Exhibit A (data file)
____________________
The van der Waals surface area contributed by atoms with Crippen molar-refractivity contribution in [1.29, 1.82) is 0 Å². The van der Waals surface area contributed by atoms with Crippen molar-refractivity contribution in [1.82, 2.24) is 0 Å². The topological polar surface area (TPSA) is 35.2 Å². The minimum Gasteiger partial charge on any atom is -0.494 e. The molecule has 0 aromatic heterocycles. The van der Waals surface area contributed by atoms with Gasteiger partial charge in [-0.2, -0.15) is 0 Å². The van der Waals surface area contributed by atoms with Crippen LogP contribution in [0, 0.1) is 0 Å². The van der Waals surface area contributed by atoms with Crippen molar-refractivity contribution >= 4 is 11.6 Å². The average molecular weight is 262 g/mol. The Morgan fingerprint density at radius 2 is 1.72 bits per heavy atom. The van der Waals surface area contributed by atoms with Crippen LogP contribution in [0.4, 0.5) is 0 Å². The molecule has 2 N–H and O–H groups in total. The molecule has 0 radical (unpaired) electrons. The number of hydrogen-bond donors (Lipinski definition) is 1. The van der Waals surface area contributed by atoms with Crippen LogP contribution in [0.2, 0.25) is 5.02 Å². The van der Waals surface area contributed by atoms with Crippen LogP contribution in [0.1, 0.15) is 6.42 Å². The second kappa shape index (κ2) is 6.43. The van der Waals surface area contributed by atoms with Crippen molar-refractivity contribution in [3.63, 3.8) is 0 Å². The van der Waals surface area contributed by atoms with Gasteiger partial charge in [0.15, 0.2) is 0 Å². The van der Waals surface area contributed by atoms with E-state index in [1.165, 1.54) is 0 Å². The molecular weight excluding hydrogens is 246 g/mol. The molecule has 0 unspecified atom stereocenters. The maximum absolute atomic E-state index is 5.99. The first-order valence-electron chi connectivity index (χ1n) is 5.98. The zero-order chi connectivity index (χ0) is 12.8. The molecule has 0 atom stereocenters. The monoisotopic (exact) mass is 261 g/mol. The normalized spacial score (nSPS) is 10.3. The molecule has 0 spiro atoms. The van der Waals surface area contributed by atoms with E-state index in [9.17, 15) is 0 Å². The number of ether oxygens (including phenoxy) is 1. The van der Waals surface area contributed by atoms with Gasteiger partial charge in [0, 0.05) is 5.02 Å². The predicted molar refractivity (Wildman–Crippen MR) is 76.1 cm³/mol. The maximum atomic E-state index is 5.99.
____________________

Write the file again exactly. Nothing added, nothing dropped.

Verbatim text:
The van der Waals surface area contributed by atoms with Crippen molar-refractivity contribution in [1.29, 1.82) is 0 Å². The van der Waals surface area contributed by atoms with Crippen molar-refractivity contribution in [1.82, 2.24) is 0 Å². The topological polar surface area (TPSA) is 35.2 Å². The minimum Gasteiger partial charge on any atom is -0.494 e. The molecule has 0 aromatic heterocycles. The van der Waals surface area contributed by atoms with Gasteiger partial charge in [-0.2, -0.15) is 0 Å². The van der Waals surface area contributed by atoms with Crippen LogP contribution in [0, 0.1) is 0 Å². The van der Waals surface area contributed by atoms with Crippen molar-refractivity contribution >= 4 is 11.6 Å². The average molecular weight is 262 g/mol. The Morgan fingerprint density at radius 2 is 1.72 bits per heavy atom. The van der Waals surface area contributed by atoms with Crippen LogP contribution in [0.4, 0.5) is 0 Å². The molecule has 2 N–H and O–H groups in total. The molecule has 0 radical (unpaired) electrons. The number of hydrogen-bond donors (Lipinski definition) is 1. The van der Waals surface area contributed by atoms with Crippen LogP contribution in [0.2, 0.25) is 5.02 Å². The van der Waals surface area contributed by atoms with Crippen LogP contribution in [0.1, 0.15) is 6.42 Å². The second kappa shape index (κ2) is 6.43. The van der Waals surface area contributed by atoms with Crippen molar-refractivity contribution in [3.63, 3.8) is 0 Å². The van der Waals surface area contributed by atoms with Gasteiger partial charge in [0.15, 0.2) is 0 Å². The van der Waals surface area contributed by atoms with E-state index in [1.165, 1.54) is 0 Å². The molecular weight excluding hydrogens is 246 g/mol. The molecule has 0 unspecified atom stereocenters. The maximum absolute atomic E-state index is 5.99. The first-order valence-electron chi connectivity index (χ1n) is 5.98. The zero-order chi connectivity index (χ0) is 12.8. The molecule has 0 atom stereocenters. The monoisotopic (exact) mass is 261 g/mol. The normalized spacial score (nSPS) is 10.3. The molecule has 0 spiro atoms. The van der Waals surface area contributed by atoms with E-state index in [9.17, 15) is 0 Å². The number of ether oxygens (including phenoxy) is 1. The van der Waals surface area contributed by atoms with Gasteiger partial charge in [0, 0.05) is 5.02 Å². The predicted molar refractivity (Wildman–Crippen MR) is 76.1 cm³/mol. The maximum atomic E-state index is 5.99.